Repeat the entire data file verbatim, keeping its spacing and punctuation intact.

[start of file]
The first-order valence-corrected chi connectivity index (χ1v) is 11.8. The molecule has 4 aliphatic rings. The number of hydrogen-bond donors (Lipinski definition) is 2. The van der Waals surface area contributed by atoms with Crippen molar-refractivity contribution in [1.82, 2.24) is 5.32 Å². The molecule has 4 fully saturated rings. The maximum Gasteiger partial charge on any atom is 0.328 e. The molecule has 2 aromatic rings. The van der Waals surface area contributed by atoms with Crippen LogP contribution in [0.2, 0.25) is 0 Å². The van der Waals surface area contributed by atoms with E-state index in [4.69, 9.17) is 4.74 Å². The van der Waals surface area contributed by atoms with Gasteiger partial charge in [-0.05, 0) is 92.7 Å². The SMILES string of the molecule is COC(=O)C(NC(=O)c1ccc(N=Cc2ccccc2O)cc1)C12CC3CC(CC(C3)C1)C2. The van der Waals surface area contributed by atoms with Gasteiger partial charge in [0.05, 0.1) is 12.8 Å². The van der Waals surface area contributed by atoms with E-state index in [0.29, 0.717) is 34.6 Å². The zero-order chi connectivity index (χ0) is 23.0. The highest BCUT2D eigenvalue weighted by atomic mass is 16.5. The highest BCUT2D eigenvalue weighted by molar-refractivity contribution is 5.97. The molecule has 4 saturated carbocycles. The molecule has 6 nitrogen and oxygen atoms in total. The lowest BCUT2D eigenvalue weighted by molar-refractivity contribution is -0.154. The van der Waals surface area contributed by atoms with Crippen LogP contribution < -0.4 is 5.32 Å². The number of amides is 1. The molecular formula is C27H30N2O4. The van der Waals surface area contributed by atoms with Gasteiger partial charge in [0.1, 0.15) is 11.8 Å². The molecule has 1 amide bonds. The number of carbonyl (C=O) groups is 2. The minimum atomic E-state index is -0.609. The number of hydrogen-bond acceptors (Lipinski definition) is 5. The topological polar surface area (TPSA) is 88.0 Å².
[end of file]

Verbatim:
The first-order valence-corrected chi connectivity index (χ1v) is 11.8. The molecule has 4 aliphatic rings. The number of hydrogen-bond donors (Lipinski definition) is 2. The van der Waals surface area contributed by atoms with Crippen molar-refractivity contribution in [1.82, 2.24) is 5.32 Å². The molecule has 4 fully saturated rings. The maximum Gasteiger partial charge on any atom is 0.328 e. The molecule has 2 aromatic rings. The van der Waals surface area contributed by atoms with Crippen LogP contribution in [0.2, 0.25) is 0 Å². The van der Waals surface area contributed by atoms with E-state index in [4.69, 9.17) is 4.74 Å². The van der Waals surface area contributed by atoms with Gasteiger partial charge in [-0.05, 0) is 92.7 Å². The SMILES string of the molecule is COC(=O)C(NC(=O)c1ccc(N=Cc2ccccc2O)cc1)C12CC3CC(CC(C3)C1)C2. The van der Waals surface area contributed by atoms with Gasteiger partial charge in [0.05, 0.1) is 12.8 Å². The van der Waals surface area contributed by atoms with E-state index in [0.29, 0.717) is 34.6 Å². The zero-order chi connectivity index (χ0) is 23.0. The highest BCUT2D eigenvalue weighted by atomic mass is 16.5. The highest BCUT2D eigenvalue weighted by molar-refractivity contribution is 5.97. The molecule has 4 saturated carbocycles. The molecule has 6 nitrogen and oxygen atoms in total. The lowest BCUT2D eigenvalue weighted by molar-refractivity contribution is -0.154. The van der Waals surface area contributed by atoms with Crippen LogP contribution < -0.4 is 5.32 Å². The number of amides is 1. The molecular formula is C27H30N2O4. The van der Waals surface area contributed by atoms with Gasteiger partial charge in [0.1, 0.15) is 11.8 Å². The molecule has 1 amide bonds. The number of carbonyl (C=O) groups is 2. The minimum atomic E-state index is -0.609. The number of hydrogen-bond acceptors (Lipinski definition) is 5. The topological polar surface area (TPSA) is 88.0 Å².